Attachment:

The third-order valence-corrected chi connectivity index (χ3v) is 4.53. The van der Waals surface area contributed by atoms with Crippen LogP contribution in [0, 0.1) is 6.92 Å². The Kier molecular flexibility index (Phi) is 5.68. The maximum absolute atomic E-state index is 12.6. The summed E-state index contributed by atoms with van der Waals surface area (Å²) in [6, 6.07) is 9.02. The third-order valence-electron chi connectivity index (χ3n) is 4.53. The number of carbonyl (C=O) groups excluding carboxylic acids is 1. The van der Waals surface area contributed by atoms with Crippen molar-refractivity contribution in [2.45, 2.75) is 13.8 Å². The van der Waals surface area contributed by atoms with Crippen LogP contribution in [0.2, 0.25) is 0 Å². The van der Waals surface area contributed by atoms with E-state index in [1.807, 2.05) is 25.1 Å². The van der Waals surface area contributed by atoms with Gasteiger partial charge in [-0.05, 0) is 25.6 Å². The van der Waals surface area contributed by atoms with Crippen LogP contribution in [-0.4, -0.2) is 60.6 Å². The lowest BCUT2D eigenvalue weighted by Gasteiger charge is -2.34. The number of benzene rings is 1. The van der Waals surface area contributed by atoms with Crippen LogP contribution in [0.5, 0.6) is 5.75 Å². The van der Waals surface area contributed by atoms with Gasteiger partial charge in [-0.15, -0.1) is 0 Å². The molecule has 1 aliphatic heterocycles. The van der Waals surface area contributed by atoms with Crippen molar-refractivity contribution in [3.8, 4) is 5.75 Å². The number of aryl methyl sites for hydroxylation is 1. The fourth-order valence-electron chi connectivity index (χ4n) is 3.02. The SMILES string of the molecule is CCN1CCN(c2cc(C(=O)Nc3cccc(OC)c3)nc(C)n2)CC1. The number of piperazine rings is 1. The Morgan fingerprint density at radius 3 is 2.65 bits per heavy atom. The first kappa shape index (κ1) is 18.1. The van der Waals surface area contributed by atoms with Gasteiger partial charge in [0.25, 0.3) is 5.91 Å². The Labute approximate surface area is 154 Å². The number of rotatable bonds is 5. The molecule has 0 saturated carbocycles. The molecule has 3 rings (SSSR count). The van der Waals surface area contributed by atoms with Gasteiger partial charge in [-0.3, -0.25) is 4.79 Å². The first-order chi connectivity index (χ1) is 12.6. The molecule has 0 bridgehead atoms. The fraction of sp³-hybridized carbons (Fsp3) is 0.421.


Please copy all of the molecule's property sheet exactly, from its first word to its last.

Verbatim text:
The third-order valence-corrected chi connectivity index (χ3v) is 4.53. The van der Waals surface area contributed by atoms with Crippen LogP contribution in [0, 0.1) is 6.92 Å². The Kier molecular flexibility index (Phi) is 5.68. The maximum absolute atomic E-state index is 12.6. The summed E-state index contributed by atoms with van der Waals surface area (Å²) in [6, 6.07) is 9.02. The third-order valence-electron chi connectivity index (χ3n) is 4.53. The number of carbonyl (C=O) groups excluding carboxylic acids is 1. The van der Waals surface area contributed by atoms with Crippen molar-refractivity contribution in [2.45, 2.75) is 13.8 Å². The van der Waals surface area contributed by atoms with Crippen LogP contribution in [0.2, 0.25) is 0 Å². The van der Waals surface area contributed by atoms with E-state index in [1.807, 2.05) is 25.1 Å². The van der Waals surface area contributed by atoms with Gasteiger partial charge in [-0.05, 0) is 25.6 Å². The van der Waals surface area contributed by atoms with Crippen LogP contribution in [-0.4, -0.2) is 60.6 Å². The lowest BCUT2D eigenvalue weighted by Gasteiger charge is -2.34. The number of benzene rings is 1. The van der Waals surface area contributed by atoms with Crippen LogP contribution in [0.5, 0.6) is 5.75 Å². The van der Waals surface area contributed by atoms with Gasteiger partial charge in [-0.15, -0.1) is 0 Å². The molecule has 1 aliphatic heterocycles. The van der Waals surface area contributed by atoms with Crippen molar-refractivity contribution in [3.8, 4) is 5.75 Å². The number of aryl methyl sites for hydroxylation is 1. The fourth-order valence-electron chi connectivity index (χ4n) is 3.02. The SMILES string of the molecule is CCN1CCN(c2cc(C(=O)Nc3cccc(OC)c3)nc(C)n2)CC1. The number of piperazine rings is 1. The Morgan fingerprint density at radius 3 is 2.65 bits per heavy atom. The first kappa shape index (κ1) is 18.1. The van der Waals surface area contributed by atoms with Gasteiger partial charge in [0.25, 0.3) is 5.91 Å². The Labute approximate surface area is 154 Å². The number of rotatable bonds is 5. The molecule has 0 saturated carbocycles. The molecule has 3 rings (SSSR count). The van der Waals surface area contributed by atoms with Gasteiger partial charge in [-0.3, -0.25) is 4.79 Å². The first-order chi connectivity index (χ1) is 12.6. The molecule has 0 bridgehead atoms. The fraction of sp³-hybridized carbons (Fsp3) is 0.421.